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I recently wrote a diary that I thought would be little noticed, except for maybe a few science literate Kossacks. I was trying to put together what I knew and hoped for some corrections, evidence controverting my point, lessons, etc.

Boy did I step into a contentious issue. I swear I didn't know. There are some passionate opinions around here on the subject. I promise to not write about Monsanto. Instead I will try to write about GM crops in a way that makes sure that I am merely a curious consumer of food.

That being said, here are a few lessons that I learned:

Lesson 1: Don't write about Monsanto.

Lesson 2: When trying to ask questions, make that absolutely clear in your first graph.

Lesson 3: Be better about my titles.

Lesson 4: Always expect your diary to hit the rec list.

Lesson 5: Be prepared to engender controversy with anything you write.

I now have links to a lot of information from a variety of viewpoints. I have a lot of reading to do. I consider it homework. I will roll up my sleeves and get to reading. I like homework.

I can't be around for comments, etc. but I just wanted to put this on the record and hope that maybe some of those who read my last diary will see this.

And now, below the squigglies, something completely different:

I like food. I used to make my living preparing and serving it. As such, I believe that food is of the utmost importance. I care about food safety, food politics, and the role that food plays in society.

Some of the writers that I pay attention to on the subject are Tony Bourdain (for fun and a chef's perspective), Tom Philpott at Mother Jones, Michael Pollan, and Marion Nestle at Food Politics.

Learning about food and the food supply is a growing interest of mine. I am trying to learn more about our food chain, hunger in the US and the world, and the politics surrounding food.

These are areas that are obviously close to us all. I should be careful what I diary on the subject. I am just one person with little formal education on these subjects. I am trying to learn and I am ready, willing, and able to be corrected and pointed in new directions.

And now I must leave you, so I will leave you with a few pootie pics.

Lolcat

Lolcat

Lolcat

Lolcat

palm

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Comment Preferences

  •  I hope that this finds you well, (15+ / 0-)

    from the new MLK Memorial

    100_3505

    "when the going gets weird, the weird turn pro"

    by gravlax on Fri Mar 16, 2012 at 06:00:11 AM PDT

  •  There will be no criticisms (7+ / 0-)

    of Monsanto, or of Union Carbide, or of Kruppwerks.  It is time for mere plebeians to silence themselves before their intellectual, political  and moral superiors.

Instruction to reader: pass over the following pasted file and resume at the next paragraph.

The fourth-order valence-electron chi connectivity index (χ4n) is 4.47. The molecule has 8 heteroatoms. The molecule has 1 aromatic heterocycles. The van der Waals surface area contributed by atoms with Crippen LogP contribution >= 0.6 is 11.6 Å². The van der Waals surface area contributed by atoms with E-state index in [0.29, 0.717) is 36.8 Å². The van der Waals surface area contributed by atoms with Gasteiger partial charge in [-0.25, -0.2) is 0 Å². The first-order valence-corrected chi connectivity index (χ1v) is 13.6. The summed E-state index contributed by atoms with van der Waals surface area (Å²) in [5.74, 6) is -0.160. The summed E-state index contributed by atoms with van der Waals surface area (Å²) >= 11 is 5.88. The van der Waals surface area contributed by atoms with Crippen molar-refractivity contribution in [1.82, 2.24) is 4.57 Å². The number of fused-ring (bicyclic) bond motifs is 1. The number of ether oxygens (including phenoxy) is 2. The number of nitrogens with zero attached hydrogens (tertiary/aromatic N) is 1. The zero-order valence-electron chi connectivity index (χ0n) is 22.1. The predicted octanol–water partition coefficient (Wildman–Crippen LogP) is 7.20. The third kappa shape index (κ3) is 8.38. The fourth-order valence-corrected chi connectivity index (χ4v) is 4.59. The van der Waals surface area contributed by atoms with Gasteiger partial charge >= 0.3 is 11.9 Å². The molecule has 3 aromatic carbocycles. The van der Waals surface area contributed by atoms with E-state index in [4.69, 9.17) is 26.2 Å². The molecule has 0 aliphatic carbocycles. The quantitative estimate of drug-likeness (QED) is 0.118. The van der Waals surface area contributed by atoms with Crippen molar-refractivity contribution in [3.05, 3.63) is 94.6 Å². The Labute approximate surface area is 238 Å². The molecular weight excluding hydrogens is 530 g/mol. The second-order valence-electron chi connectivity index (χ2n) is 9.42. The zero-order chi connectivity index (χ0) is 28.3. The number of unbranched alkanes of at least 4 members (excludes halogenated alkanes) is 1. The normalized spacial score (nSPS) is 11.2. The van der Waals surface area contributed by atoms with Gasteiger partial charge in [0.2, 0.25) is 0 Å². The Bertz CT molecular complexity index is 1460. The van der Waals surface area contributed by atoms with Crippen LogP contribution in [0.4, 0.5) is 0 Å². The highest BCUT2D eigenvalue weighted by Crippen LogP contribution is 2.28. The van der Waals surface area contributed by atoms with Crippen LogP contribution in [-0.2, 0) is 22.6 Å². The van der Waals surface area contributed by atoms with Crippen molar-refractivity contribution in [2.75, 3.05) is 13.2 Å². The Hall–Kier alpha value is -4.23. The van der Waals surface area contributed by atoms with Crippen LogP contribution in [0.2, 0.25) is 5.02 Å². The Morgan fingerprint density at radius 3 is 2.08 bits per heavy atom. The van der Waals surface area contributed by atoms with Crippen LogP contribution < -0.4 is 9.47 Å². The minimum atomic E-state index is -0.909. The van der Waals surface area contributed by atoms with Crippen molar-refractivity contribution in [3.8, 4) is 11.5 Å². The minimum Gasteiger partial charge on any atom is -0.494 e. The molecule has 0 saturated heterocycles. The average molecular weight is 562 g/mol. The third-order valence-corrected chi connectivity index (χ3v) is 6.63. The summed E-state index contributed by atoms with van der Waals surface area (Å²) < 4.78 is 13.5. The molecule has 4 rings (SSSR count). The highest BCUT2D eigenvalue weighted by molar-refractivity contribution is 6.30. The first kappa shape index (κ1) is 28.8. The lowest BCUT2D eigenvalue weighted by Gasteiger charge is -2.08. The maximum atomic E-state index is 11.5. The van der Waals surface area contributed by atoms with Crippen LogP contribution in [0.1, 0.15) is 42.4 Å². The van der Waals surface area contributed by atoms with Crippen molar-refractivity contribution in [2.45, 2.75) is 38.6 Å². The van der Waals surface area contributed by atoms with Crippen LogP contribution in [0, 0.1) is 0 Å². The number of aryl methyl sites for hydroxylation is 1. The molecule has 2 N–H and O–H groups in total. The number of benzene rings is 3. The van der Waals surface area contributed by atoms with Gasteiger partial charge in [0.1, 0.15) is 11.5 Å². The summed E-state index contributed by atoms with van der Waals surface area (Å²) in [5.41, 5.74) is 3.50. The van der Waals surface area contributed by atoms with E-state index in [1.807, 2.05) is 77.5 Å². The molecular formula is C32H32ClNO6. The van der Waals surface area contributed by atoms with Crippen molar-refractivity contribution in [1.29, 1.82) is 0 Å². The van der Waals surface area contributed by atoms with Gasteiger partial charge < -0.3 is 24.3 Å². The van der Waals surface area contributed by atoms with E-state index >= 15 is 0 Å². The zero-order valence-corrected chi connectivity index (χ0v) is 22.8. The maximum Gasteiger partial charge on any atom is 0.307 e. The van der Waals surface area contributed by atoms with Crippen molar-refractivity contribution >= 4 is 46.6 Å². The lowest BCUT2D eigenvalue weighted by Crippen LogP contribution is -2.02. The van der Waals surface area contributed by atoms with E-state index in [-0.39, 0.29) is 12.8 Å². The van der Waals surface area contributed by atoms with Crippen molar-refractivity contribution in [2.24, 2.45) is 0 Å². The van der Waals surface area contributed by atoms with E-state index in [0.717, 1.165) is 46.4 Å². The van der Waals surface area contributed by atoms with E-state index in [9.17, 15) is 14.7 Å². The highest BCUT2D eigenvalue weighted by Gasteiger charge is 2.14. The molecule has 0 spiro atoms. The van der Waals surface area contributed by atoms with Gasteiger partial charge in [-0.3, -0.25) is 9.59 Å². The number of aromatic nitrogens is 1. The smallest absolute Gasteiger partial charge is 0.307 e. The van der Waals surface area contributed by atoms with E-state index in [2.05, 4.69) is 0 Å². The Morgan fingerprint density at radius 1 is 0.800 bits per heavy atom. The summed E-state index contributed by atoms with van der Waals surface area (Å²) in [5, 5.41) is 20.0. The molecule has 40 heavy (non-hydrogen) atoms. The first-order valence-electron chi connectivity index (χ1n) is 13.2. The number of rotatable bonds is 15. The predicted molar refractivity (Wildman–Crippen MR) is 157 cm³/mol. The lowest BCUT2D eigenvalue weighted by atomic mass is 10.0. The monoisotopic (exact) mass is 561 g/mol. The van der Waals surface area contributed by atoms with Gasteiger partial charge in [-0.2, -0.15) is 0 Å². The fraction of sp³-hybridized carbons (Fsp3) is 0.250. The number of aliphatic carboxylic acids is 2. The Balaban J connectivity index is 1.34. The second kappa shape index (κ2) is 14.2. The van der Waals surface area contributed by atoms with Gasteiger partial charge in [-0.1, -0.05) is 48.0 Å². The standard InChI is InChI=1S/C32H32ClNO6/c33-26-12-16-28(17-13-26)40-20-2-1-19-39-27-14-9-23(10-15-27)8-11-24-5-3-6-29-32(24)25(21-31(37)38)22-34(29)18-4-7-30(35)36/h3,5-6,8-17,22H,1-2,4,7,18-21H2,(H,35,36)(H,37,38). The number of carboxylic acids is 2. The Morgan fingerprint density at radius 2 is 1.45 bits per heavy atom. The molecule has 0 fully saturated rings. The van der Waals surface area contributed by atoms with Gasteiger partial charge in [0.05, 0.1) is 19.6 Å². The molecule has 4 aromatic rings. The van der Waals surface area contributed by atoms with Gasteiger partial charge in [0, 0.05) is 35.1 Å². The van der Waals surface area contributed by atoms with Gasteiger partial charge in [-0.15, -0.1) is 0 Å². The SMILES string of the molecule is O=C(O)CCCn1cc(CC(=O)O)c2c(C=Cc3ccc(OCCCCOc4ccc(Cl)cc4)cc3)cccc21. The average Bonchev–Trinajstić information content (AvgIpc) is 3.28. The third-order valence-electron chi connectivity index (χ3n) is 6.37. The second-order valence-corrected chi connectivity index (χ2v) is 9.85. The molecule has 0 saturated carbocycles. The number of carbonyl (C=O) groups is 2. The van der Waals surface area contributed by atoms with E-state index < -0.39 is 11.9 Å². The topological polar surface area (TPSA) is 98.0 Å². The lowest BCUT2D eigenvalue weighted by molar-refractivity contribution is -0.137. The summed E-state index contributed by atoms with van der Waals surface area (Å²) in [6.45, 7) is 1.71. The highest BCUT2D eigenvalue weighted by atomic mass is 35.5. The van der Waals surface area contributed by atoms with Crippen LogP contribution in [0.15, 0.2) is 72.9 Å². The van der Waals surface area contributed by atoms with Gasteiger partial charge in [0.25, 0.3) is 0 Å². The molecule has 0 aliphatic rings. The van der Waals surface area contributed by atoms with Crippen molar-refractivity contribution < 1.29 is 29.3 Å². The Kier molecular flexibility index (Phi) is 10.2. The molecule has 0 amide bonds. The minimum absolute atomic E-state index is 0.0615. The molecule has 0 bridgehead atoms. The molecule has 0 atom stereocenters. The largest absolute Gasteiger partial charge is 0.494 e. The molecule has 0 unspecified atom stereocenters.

The law, in its majestic equality, forbids rich and poor alike from sleeping under bridges. ~ Anatole France

    by ActivistGuy on Fri Mar 16, 2012 at 06:37:24 AM PDT

  •  really? (5+ / 0-)
    Recommended by:
    rebel ga, bluedust, weck, mygreekamphora, pico

    I'm disappointed you got from that last diary "Don't Write About Monsanto."

    I didn't get that vibe from the comment thread at all, which I participated in. Even among those of us who are objectively pro GMO and GE (as I happen to be), we almost universally hate Monsanto's business practices, which are cold-blooded and cruel.

    I certainly do hope you keep writing about food and food chains, though.

    [insert pithy sigline here]

    by terrypinder on Fri Mar 16, 2012 at 06:52:10 AM PDT

    •  Seconded. (0+ / 0-)

      to the diarist: I think it's good to have people writing about it.  I think it's less good for people to have the wrong information, but you're doing a good job weighing evidence, and that's the important part.  But please don't think Monsanto is off-limits; if anything, more sunlight is good.  Like terry I'm pro-GMO and -GE and don't want this topic to be avoided.

      I think it'd be a little different if it were an issue like IP, where it's much harder to cut through the ideology (because those issues are fundamentally ideological) and the most ideologically-minded stopped listening to each other long ago.  Certainly GMO/GE does have its partisans pro and contra, but as long as we're all agreeing to be judiciously skeptical, we can learn a lot from each other.

      Saint, n. A dead sinner revised and edited. - Ambrose Bierce

      by pico on Fri Mar 16, 2012 at 10:50:24 PM PDT

      [ Parent ]

  •  I'm anti- GMO, GE, and Monsanto, (2+ / 0-)
    Recommended by:
    Karl Rover, 4Freedom

    and I hope you keep on writing about all of them. People need to know the truth about how bad they are, and they have not been getting the facts from our government or the mainstream media. Nuclear energy and the nuke industry fall into the same category.

  •  No fan of Monsanto either, but we should (2+ / 0-)

    try to keep the business practices of certain corporations separate from arguments about the risks and benefits of genetic engineering.  Traditional selective breeding has risks and benefits, too.  The issues that concern me most with all these tools are loss of genetic diversity and the development of resistance in targets.

    Where are we, now that we need us most?

    by Frank Knarf on Fri Mar 16, 2012 at 08:39:44 AM PDT

  •  Excellent documentary on Free Speech TV (1+ / 0-)
    Recommended by:
    4Freedom

    about Monsanto and it was frightening. They have cornered the market on seeds through these GMO's. Farmers around the world must buy seeds from Monsanto. Will read your other diary on this but yes Monsanto is greedy and most disheartening manipulative.

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